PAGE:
Ricochet contributor Greg Lukianoff has written about the upcoming film concerning the humorless outrage brigades threatening comedy and free speech itself. Now, after appearing at several festivals, the first trailer for Can We Take a Joke? is out, promoting a July 29 release. The movie stars comedians Gilbert Gottfried, Penn Jillette, Jim Norton, Lisa Lampanelli, Heather McDonald, Adam Carolla, and Karith Foster, all of whom are pushing back on safe-space enthusiasts and the easily offended.
Comedians have always been the canaries in the coalmine of free speech laws. If a person can be silenced over a joke, the rest of us have no chance of freely speaking our minds. I became painfully aware of this fact when I infiltrated a social justice comedy seminar at the progressive Netroots Nation conference in Detroit.
“Comedy creates oneness and that is what our side wants,” according to Julianna Forlano, host of a news parody without laughter cues called “Absurdity Today.” She noted how her stand-up performance even created “oneness” at a Pennsylvania Elks Lodge, despite the crowd being filled with racist men (she could tell they were racist from the animal heads displayed on the walls).
Katie Halper agreed with her fellow white comic that racism is endemic in their industry. “When the right says we have no sense of humor, it’s a great way for racist/sexist/homophobic men to make themselves seem funny.” Halper is a founding principal of Qualified Laughter, a production company “dedicated to comedic social justice media.”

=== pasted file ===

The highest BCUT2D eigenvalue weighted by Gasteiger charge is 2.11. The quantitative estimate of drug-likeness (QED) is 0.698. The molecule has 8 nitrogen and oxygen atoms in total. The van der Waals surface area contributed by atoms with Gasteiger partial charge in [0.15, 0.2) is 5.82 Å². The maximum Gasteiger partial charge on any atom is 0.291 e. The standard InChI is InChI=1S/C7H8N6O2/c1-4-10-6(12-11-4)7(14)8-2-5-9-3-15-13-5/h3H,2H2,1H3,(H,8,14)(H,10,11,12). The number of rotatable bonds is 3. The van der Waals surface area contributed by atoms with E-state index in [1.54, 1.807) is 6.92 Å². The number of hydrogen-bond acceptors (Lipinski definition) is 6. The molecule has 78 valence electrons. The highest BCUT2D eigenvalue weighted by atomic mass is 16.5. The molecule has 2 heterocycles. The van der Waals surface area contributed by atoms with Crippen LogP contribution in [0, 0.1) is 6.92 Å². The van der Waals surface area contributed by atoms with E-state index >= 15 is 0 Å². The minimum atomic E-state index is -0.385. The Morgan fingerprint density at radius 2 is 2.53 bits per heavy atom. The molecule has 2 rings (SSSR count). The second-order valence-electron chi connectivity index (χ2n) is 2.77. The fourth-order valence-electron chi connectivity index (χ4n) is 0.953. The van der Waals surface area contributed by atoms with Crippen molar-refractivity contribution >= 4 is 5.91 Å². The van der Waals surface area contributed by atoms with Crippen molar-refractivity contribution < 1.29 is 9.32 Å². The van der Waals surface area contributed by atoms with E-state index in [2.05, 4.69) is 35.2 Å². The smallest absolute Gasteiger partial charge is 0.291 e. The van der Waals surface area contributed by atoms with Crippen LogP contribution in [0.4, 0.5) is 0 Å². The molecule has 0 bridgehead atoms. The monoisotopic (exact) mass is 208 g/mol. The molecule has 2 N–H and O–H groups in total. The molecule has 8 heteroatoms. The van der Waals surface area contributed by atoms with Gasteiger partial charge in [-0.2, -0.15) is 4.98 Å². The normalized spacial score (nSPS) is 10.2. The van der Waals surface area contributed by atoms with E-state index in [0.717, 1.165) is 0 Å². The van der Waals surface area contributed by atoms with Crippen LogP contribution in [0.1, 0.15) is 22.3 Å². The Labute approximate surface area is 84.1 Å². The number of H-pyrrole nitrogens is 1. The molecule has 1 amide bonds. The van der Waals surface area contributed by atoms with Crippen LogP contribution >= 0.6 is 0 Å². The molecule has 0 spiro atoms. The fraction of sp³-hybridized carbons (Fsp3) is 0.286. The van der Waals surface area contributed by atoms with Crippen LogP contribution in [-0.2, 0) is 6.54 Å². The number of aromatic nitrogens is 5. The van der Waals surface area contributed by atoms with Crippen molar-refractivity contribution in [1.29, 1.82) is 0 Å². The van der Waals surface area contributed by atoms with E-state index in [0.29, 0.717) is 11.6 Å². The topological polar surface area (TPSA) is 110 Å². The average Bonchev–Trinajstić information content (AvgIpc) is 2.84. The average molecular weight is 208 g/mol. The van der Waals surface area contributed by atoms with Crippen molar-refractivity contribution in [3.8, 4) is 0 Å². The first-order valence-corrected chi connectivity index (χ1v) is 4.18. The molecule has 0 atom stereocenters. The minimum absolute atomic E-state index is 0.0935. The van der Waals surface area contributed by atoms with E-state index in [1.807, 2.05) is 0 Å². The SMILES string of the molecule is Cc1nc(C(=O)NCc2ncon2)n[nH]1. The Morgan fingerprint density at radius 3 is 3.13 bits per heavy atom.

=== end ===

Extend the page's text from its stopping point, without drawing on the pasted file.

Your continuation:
Halper expressed concern that far too many comedians cross the line with offensive jokes. She listed several types of jokes that no one should tell; anything involving a “disenfranchised population” is off-limits.
Elon James White, creator of the web series “This Week in Blackness,” grudgingly admitted the obvious: “There is a segment of the left that is humorless.” He then lambasted African-American SNL writer Leslie Jones for telling jokes that invoked slavery.
Forlano agreed it is important not to tell jokes that reference ugly historical crimes, sexism or racism. “Sure, it might get a laugh — if that’s what you want.”
I’ve never understood why people get offended by, well, anything, let alone a joke. Even if someone attempts an insult, it’s up to you to choose whether or not to accept it as such. You cannot be offended without your consent.
When a thin-skinned audience member shouts “I’m offended!” at a stand-up comic, it only reveals the heckler’s fragile psyche and low self-worth. Perhaps I’m an outlier, but if someone tries to insult me, I don’t feel badly about myself — I just conclude that they’re an idiot. If an unfunny comedian tries to bash me for being a conservative/white/cis-male/Christian/etc., that’s their problem, not mine.
Regardless, it’s time for all grown-ups to realize that a joke is just that — a joke. Hopefully this film will carry this message far and wide.